From summer to school – the big transition

preschool classThe transition from summertime to the school year can be a daunting one for any child. For a child with special needs, it can be especially difficult. And, for her parents, this journey can be very stressful and anxiety provoking. Whether your child is returning to preschool or elementary school, there is so much to think about.

In two prior blog posts, I shared tips on how to survive the transition from summer to school, especially if your child has trouble transitioning from one activity to another in his daily life:

•    Re-entry: life after vacation will help you cope with the changes of re-establishing your “old” routine after having been away on vacation. Creating a memory book to document last year’s successful transition to preschool/school will help your child realize that he can do this…again.

•    Summer to September covers topics such as meeting the teacher, changing bedtime hours slowly, making medication adjustments, and learning to cut YOURSELF some slack. If your child has an IFSP, IEP or 504, it is very helpful for your child to meet her teacher and for you to hold planning meetings before school starts. It is also helpful for your child to visit the classroom.

Here are some other ideas to help ease the transition.

Create a “cheat sheet”

The first week of school is hard on teachers, too. One teacher may have 25 students to get to know. To help ease the transition for your child, and to keep it manageable for her teacher, create a “cheat sheet.” This short page of bullets will describe your child’s toughest challenges, and what the teacher can do to help ease the transition. Depending on whether your child has a formal diagnosis, an IEP or a 504 plan, or if she is just extra sensitive to change and transition, a “cheat sheet” can help your child’s teacher deal with the rough patches during the first week of school. It should include certain triggers and the most obvious areas of difficulty.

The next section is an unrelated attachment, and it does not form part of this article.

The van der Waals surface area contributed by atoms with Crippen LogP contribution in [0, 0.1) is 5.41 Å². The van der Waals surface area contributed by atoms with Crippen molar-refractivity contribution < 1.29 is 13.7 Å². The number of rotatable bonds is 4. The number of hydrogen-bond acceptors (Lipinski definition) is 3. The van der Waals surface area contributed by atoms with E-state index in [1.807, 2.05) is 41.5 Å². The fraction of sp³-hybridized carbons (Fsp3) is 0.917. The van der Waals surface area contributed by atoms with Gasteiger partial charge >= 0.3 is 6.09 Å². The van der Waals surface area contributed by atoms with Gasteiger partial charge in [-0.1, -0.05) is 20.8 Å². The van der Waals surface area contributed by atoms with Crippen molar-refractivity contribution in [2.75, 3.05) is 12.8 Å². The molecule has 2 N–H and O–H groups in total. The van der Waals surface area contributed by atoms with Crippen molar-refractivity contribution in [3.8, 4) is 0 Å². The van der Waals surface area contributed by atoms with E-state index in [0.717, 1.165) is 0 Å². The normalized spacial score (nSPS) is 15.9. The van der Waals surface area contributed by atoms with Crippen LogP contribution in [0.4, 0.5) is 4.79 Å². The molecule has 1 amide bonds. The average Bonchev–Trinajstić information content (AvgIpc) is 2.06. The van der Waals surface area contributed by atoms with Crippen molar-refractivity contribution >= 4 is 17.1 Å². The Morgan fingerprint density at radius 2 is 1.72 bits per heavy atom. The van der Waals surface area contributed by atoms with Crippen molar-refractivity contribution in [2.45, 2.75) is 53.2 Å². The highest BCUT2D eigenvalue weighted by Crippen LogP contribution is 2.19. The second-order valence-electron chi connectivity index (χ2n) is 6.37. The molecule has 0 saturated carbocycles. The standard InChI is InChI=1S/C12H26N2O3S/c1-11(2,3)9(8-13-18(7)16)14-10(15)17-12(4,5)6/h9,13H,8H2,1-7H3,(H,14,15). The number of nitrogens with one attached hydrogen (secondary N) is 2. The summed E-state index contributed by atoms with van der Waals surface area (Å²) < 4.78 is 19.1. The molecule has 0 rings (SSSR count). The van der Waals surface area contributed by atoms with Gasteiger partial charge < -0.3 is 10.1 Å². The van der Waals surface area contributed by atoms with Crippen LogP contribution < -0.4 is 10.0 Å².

For example, if your child has sensory issues and hates sudden loud sounds, you might have a bullet that says “Diana has a hearing sensitivity. The popping of balloons, sound of fire drills or kids screaming will cause her to put her hands over her ears or cower underneath her desk.”

Likewise, if your child needs extra time to process speech, you can say “Speak directly and slowly to Diana and wait for her to process your words before expecting her to reply to you. If Diana is quiet, she is processing your sentences. She needs extra time to understand all of your words.”

Keep the page short, with just the most important items listed in bullet form. You want the teacher to be able to know the most important tips without having to read pages and pages about your child. Then, follow-up later in the week and ask for an appointment to have a conversation.

Use a communication journal

Often parents and teachers use a daily communication journal to discuss your child’s day. The teacher or classroom assistant jots down any issues (or achievements) that occurred that day. It is a way for you to learn about your child’s day without depending on your child to tell you. You can then add your own comments about homework issues, sleep problems (which may affect mood or attention span the next day), or achievements that occurred at home. Communication journals are often a part of an IEP, so that both the parent and teacher are fully aware of a child’s day/evening, which will take the guesswork out of figuring out why your child is acting in a particular way. A journal can be a way of identifying small problems before they become big ones.

Be patient

It may sound obvious, but patience is paramount. Heading to school is very, very hard for a child with special needs. The changes in routine, scenery, friends and personalities is a lot to take in! Your child may hold it together while at school and then have an enormous meltdown the moment she gets home. Try to understand that she is coping as best she can and try to have patience.

Note: This post is part of the weekly series Delays and disabilities – how to get help for your child. It was started on January 16, 2013 and appears every Wednesday. Click on “Help for your child” and scroll down to view all of the blog posts to date. As always, we welcome your comments and input.

Have questions? Send them to AskUs@marchofdimes.com.

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